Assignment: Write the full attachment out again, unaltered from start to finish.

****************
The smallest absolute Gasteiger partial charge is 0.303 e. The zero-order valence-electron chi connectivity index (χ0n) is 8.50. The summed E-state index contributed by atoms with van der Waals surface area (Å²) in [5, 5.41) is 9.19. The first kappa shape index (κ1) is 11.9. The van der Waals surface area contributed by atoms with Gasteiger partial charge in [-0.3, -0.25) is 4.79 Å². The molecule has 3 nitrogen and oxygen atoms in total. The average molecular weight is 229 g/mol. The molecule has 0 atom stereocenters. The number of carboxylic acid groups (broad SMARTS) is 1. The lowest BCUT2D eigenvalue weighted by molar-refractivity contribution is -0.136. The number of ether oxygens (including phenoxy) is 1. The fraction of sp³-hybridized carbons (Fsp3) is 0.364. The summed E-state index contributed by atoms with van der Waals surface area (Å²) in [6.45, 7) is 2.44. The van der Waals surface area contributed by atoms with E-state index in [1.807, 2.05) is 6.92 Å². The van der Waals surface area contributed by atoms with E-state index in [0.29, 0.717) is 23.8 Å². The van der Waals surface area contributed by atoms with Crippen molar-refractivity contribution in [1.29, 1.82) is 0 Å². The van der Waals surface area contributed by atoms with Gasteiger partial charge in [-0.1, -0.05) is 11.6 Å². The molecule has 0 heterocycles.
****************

The smallest absolute Gasteiger partial charge is 0.303 e. The zero-order valence-electron chi connectivity index (χ0n) is 8.50. The summed E-state index contributed by atoms with van der Waals surface area (Å²) in [5, 5.41) is 9.19. The first kappa shape index (κ1) is 11.9. The van der Waals surface area contributed by atoms with Gasteiger partial charge in [-0.3, -0.25) is 4.79 Å². The molecule has 3 nitrogen and oxygen atoms in total. The average molecular weight is 229 g/mol. The molecule has 0 atom stereocenters. The number of carboxylic acid groups (broad SMARTS) is 1. The lowest BCUT2D eigenvalue weighted by molar-refractivity contribution is -0.136. The number of ether oxygens (including phenoxy) is 1. The fraction of sp³-hybridized carbons (Fsp3) is 0.364. The summed E-state index contributed by atoms with van der Waals surface area (Å²) in [6.45, 7) is 2.44. The van der Waals surface area contributed by atoms with E-state index in [1.807, 2.05) is 6.92 Å². The van der Waals surface area contributed by atoms with E-state index in [0.29, 0.717) is 23.8 Å². The van der Waals surface area contributed by atoms with Crippen molar-refractivity contribution in [1.29, 1.82) is 0 Å². The van der Waals surface area contributed by atoms with Gasteiger partial charge in [-0.1, -0.05) is 11.6 Å². The molecule has 0 heterocycles.